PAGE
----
Taming Your Day Trading Emotions

Taming Your Day Trading Emotions


It has taken me years to develop techniques for dealing with both winning and losing trades. Greed, fear, and arrogance can all lead to destruction without a strategy.

Take Your Profits and Set Realistic Profit Targets

Traders must set ambitious yet achievable goals and celebrate any gains that are appropriate for their level of experience and risk comfort. Don’t miss out on potential earnings, as there will always be other trades and chances to make money. Instead of riding losses until the market moves against you and your profits vanish, take what you’ve earned. You won’t make a fortune with each trade; look at this example: you placed $10,000 in a margin account to invest in futures indices. Usually earning an average of $50 daily, sometimes more and sometimes less; including days when losses occur but they are managed such that the overall gain is still around $50 per day. If this trading activity takes place 235 days each year – more than $12,000 would have been accrued before taking expenses into account – indicating that you have doubled your original investment! Such a job can rarely provide such lucrative returns!

Investing is a business. Don’t let greed rob you of your profits. No one wants to work hard all day and go home empty-handed. If the market goes up after you liquidate your position, that’s fine. Because at the end of the day, you have made some money and you have benefited from your skills.

Protect your trades with a protective stop

Don’t trade without a protective stop. This is very, very important. Everyone makes mistakes. Whenever you make a mistake, you must protect your capital and limit your risk. Determine the point at which you are certain that you are wrong before you enter a trade. How much will you lose if the market goes there?

No Crying in Trading

Would you be willing to take that risk? If you are willing and able to take the risk associated with the trade, place your protective stop at the right point. If the market hits your stop and takes you out, that’s fine. The market is telling you so. Trading without stops exposes you to unidentified and limitless risks. That’s something you can’t afford.

On the morning of September 11, 2001, I was in the market and thanks to my protective stop, I was safe. The trade seemed promising, making me profitable in the short term. Suddenly, the market shifted and wiped out my stop. Unaware of what had happened, I asked around for any news that might have caused it. Tragically, news of the devastating events soon spread throughout the market. My point is that I would not have been saved if it wasn’t for my protective stop – in other words, never trade without one!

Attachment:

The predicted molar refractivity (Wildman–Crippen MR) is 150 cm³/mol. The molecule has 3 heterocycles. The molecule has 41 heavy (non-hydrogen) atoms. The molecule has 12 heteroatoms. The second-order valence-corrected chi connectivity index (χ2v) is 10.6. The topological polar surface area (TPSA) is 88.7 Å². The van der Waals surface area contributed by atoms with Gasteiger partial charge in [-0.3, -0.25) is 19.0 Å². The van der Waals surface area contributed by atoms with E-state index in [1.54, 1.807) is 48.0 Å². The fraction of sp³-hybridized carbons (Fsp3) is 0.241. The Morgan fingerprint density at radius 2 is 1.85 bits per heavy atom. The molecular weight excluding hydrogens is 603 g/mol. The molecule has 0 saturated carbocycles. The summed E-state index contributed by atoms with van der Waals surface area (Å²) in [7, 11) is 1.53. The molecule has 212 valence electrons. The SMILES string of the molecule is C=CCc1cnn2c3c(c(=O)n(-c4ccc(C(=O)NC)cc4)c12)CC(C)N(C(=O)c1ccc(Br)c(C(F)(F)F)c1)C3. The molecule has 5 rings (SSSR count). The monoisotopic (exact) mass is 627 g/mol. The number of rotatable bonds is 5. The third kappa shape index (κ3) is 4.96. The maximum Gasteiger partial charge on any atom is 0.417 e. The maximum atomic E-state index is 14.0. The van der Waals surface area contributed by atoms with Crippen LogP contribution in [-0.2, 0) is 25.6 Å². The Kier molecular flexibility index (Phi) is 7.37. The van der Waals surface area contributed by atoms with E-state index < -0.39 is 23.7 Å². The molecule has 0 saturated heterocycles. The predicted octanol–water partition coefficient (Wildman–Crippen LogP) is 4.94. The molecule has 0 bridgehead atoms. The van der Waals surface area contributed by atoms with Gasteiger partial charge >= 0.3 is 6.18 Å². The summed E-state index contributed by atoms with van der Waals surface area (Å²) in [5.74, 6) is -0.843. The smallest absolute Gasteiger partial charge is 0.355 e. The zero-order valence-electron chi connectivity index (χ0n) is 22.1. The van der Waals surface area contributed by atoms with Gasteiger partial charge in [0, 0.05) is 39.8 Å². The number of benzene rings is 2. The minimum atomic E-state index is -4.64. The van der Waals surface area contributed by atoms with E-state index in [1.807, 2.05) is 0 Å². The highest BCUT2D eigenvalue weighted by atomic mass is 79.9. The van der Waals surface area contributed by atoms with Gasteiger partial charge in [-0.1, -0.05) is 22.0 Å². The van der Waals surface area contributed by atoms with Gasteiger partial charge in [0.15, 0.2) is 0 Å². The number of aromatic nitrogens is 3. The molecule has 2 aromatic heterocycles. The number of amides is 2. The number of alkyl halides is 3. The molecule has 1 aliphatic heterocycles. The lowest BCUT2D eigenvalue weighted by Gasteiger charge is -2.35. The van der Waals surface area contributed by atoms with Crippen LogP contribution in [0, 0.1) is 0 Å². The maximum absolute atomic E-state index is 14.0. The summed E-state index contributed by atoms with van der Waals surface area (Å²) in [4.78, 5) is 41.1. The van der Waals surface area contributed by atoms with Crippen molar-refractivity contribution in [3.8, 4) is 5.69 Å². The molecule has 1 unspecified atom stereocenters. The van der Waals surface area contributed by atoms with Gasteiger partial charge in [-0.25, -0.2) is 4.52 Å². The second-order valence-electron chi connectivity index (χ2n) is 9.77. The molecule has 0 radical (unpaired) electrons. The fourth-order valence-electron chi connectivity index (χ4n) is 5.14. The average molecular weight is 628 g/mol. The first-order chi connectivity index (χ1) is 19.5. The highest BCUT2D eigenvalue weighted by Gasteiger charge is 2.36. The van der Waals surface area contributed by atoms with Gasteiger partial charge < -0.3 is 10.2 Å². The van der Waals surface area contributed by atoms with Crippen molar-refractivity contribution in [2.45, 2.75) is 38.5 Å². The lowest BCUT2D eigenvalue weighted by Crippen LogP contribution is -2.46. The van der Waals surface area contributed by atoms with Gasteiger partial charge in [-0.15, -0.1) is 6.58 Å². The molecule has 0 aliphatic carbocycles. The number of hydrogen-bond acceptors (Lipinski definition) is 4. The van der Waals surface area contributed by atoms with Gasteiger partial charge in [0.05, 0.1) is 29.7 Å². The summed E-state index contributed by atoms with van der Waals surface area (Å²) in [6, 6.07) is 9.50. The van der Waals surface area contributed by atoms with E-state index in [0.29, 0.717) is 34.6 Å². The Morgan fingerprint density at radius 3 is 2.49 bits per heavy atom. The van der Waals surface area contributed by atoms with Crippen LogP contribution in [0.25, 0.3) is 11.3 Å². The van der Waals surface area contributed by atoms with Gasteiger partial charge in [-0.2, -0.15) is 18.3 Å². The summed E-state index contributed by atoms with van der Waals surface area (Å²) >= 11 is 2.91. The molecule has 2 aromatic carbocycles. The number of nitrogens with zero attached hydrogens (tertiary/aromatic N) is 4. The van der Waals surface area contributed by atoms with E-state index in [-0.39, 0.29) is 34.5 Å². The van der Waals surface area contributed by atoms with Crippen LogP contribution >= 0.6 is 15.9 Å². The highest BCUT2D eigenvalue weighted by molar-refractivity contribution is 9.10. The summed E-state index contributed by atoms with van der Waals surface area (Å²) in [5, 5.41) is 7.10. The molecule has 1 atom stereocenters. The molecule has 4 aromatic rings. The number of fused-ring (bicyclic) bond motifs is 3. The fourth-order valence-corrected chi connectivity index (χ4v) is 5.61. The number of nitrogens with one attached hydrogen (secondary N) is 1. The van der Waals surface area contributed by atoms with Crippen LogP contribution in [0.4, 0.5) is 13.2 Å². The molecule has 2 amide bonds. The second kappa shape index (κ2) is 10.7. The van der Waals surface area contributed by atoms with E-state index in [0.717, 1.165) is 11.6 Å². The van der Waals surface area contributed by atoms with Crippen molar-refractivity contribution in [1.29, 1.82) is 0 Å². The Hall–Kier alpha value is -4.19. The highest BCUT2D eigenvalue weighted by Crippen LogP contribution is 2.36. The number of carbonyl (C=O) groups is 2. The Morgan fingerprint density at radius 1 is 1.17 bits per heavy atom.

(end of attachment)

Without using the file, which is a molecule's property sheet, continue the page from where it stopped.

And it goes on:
It is essential not to trust mental stops, which are often neglected and result in unnecessary losses. Trading is full of intensity and can quickly capture one’s attention. Place hard stops into the market so that you don’t lose more than a set amount. Do not move your protective stop further away from the market, instead adjust it closer in response to any changes in conditions. If there is a significant shift, consider exiting the trade altogether. Aim to keep losses as minimal as possible.

Two-minute rule

I often employ the two-minute rule when a trade isn’t going my way. This way, if it’s a solid trade I should be able to discern that within the two minutes as I’m cashing in. When the indicators waver or shift but I’m not getting any compensation, I monitor the clock. Fortunately, there’s a built-in clock on my RoadMap™ software so I can just click it and keep track of time. If you’re not utilizing software, grab an egg timer, an hourglass or a traditional clock instead.

After two minutes, if I have a negative outlook on the trade, it’s time to get out. Not worth taking the risk in case it works out; it’s best to stay safe. There will be other trades and plenty of chances for me to capitalize on them. Don’t rush into taking any losses – every single trade is one of the next ten thousand, so preserving your capital is paramount. Doing so will ensure you’re ready when the winners come along.

Establish points of entry, exit, and protection

I come up with a strategy when I enter a trade. I have a profit target set and once I hit that, the money goes to my bank account. I also know where I should place my protective stop. If it hits that mark, I can accept that the market told me my prediction was wrong. Not every trade will feel victorious, but if you learn from your losses and limit mistakes within your control, you can become a long-term winner in this game.